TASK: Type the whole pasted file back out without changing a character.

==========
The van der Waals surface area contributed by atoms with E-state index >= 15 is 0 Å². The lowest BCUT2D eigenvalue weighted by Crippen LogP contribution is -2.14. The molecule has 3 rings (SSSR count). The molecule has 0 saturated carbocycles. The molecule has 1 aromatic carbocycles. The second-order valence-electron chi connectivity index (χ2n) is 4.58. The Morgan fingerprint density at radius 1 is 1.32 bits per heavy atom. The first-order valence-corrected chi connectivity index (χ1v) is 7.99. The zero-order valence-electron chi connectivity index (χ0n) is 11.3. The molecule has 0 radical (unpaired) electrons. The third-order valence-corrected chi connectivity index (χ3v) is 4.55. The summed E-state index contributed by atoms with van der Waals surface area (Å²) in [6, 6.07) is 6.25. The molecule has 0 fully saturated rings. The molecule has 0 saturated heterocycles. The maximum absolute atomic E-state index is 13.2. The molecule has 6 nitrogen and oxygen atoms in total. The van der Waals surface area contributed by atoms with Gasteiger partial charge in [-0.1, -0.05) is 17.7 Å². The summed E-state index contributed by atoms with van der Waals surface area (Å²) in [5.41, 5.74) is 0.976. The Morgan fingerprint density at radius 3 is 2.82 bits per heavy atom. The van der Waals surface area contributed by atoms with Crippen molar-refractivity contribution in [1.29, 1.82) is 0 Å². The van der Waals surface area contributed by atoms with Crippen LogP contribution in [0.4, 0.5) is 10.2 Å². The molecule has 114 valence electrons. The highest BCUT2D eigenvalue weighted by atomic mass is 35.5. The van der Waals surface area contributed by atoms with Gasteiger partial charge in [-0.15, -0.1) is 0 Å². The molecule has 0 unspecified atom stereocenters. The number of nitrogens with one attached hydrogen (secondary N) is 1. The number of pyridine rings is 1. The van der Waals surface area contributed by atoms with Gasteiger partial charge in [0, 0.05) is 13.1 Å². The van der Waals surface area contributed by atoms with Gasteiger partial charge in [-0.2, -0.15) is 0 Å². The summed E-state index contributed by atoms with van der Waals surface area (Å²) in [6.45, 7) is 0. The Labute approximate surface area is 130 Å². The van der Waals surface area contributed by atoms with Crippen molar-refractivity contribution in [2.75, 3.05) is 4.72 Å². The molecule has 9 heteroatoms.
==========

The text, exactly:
The van der Waals surface area contributed by atoms with E-state index >= 15 is 0 Å². The lowest BCUT2D eigenvalue weighted by Crippen LogP contribution is -2.14. The molecule has 3 rings (SSSR count). The molecule has 0 saturated carbocycles. The molecule has 1 aromatic carbocycles. The second-order valence-electron chi connectivity index (χ2n) is 4.58. The Morgan fingerprint density at radius 1 is 1.32 bits per heavy atom. The first-order valence-corrected chi connectivity index (χ1v) is 7.99. The zero-order valence-electron chi connectivity index (χ0n) is 11.3. The molecule has 0 radical (unpaired) electrons. The third-order valence-corrected chi connectivity index (χ3v) is 4.55. The summed E-state index contributed by atoms with van der Waals surface area (Å²) in [6, 6.07) is 6.25. The molecule has 0 fully saturated rings. The molecule has 0 saturated heterocycles. The maximum absolute atomic E-state index is 13.2. The molecule has 6 nitrogen and oxygen atoms in total. The van der Waals surface area contributed by atoms with Gasteiger partial charge in [-0.1, -0.05) is 17.7 Å². The summed E-state index contributed by atoms with van der Waals surface area (Å²) in [5.41, 5.74) is 0.976. The Morgan fingerprint density at radius 3 is 2.82 bits per heavy atom. The van der Waals surface area contributed by atoms with Crippen molar-refractivity contribution in [1.29, 1.82) is 0 Å². The van der Waals surface area contributed by atoms with Crippen LogP contribution in [0.4, 0.5) is 10.2 Å². The molecule has 114 valence electrons. The highest BCUT2D eigenvalue weighted by atomic mass is 35.5. The van der Waals surface area contributed by atoms with Gasteiger partial charge in [-0.15, -0.1) is 0 Å². The molecule has 0 unspecified atom stereocenters. The number of nitrogens with one attached hydrogen (secondary N) is 1. The number of pyridine rings is 1. The van der Waals surface area contributed by atoms with Gasteiger partial charge in [0, 0.05) is 13.1 Å². The van der Waals surface area contributed by atoms with Gasteiger partial charge in [-0.2, -0.15) is 0 Å². The summed E-state index contributed by atoms with van der Waals surface area (Å²) in [6.45, 7) is 0. The Labute approximate surface area is 130 Å². The van der Waals surface area contributed by atoms with Crippen molar-refractivity contribution in [2.75, 3.05) is 4.72 Å². The molecule has 9 heteroatoms.